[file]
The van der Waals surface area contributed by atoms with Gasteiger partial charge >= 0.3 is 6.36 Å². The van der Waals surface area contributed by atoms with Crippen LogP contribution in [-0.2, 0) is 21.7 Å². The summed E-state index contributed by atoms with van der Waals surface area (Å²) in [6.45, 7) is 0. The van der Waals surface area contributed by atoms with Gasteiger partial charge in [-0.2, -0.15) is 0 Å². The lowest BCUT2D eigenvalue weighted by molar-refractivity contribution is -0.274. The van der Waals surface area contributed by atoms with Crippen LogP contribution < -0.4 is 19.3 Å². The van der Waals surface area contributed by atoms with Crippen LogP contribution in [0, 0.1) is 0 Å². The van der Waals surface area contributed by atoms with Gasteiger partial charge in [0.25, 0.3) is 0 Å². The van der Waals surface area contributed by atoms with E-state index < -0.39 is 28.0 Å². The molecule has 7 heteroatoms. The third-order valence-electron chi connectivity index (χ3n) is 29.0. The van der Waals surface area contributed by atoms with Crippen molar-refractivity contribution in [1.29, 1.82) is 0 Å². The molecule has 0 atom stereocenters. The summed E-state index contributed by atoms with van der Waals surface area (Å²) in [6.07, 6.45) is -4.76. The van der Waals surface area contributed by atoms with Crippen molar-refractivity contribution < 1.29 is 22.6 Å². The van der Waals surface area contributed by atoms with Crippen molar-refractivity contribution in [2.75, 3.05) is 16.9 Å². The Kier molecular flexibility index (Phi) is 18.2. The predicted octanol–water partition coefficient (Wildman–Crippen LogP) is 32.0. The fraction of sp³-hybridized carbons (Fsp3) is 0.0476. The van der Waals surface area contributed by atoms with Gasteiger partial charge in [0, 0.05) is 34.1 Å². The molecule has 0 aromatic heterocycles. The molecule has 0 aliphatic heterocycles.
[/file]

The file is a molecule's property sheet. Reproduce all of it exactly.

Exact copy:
The van der Waals surface area contributed by atoms with Gasteiger partial charge >= 0.3 is 6.36 Å². The van der Waals surface area contributed by atoms with Crippen LogP contribution in [-0.2, 0) is 21.7 Å². The summed E-state index contributed by atoms with van der Waals surface area (Å²) in [6.45, 7) is 0. The van der Waals surface area contributed by atoms with Gasteiger partial charge in [-0.2, -0.15) is 0 Å². The lowest BCUT2D eigenvalue weighted by molar-refractivity contribution is -0.274. The van der Waals surface area contributed by atoms with Crippen LogP contribution < -0.4 is 19.3 Å². The van der Waals surface area contributed by atoms with Crippen LogP contribution in [0, 0.1) is 0 Å². The van der Waals surface area contributed by atoms with Gasteiger partial charge in [0.25, 0.3) is 0 Å². The van der Waals surface area contributed by atoms with E-state index < -0.39 is 28.0 Å². The molecule has 7 heteroatoms. The third-order valence-electron chi connectivity index (χ3n) is 29.0. The van der Waals surface area contributed by atoms with Crippen molar-refractivity contribution in [1.29, 1.82) is 0 Å². The molecule has 0 atom stereocenters. The summed E-state index contributed by atoms with van der Waals surface area (Å²) in [6.07, 6.45) is -4.76. The van der Waals surface area contributed by atoms with Crippen molar-refractivity contribution < 1.29 is 22.6 Å². The van der Waals surface area contributed by atoms with Crippen molar-refractivity contribution in [2.75, 3.05) is 16.9 Å². The Kier molecular flexibility index (Phi) is 18.2. The predicted octanol–water partition coefficient (Wildman–Crippen LogP) is 32.0. The fraction of sp³-hybridized carbons (Fsp3) is 0.0476. The van der Waals surface area contributed by atoms with Gasteiger partial charge in [0, 0.05) is 34.1 Å². The molecule has 0 aromatic heterocycles. The molecule has 0 aliphatic heterocycles.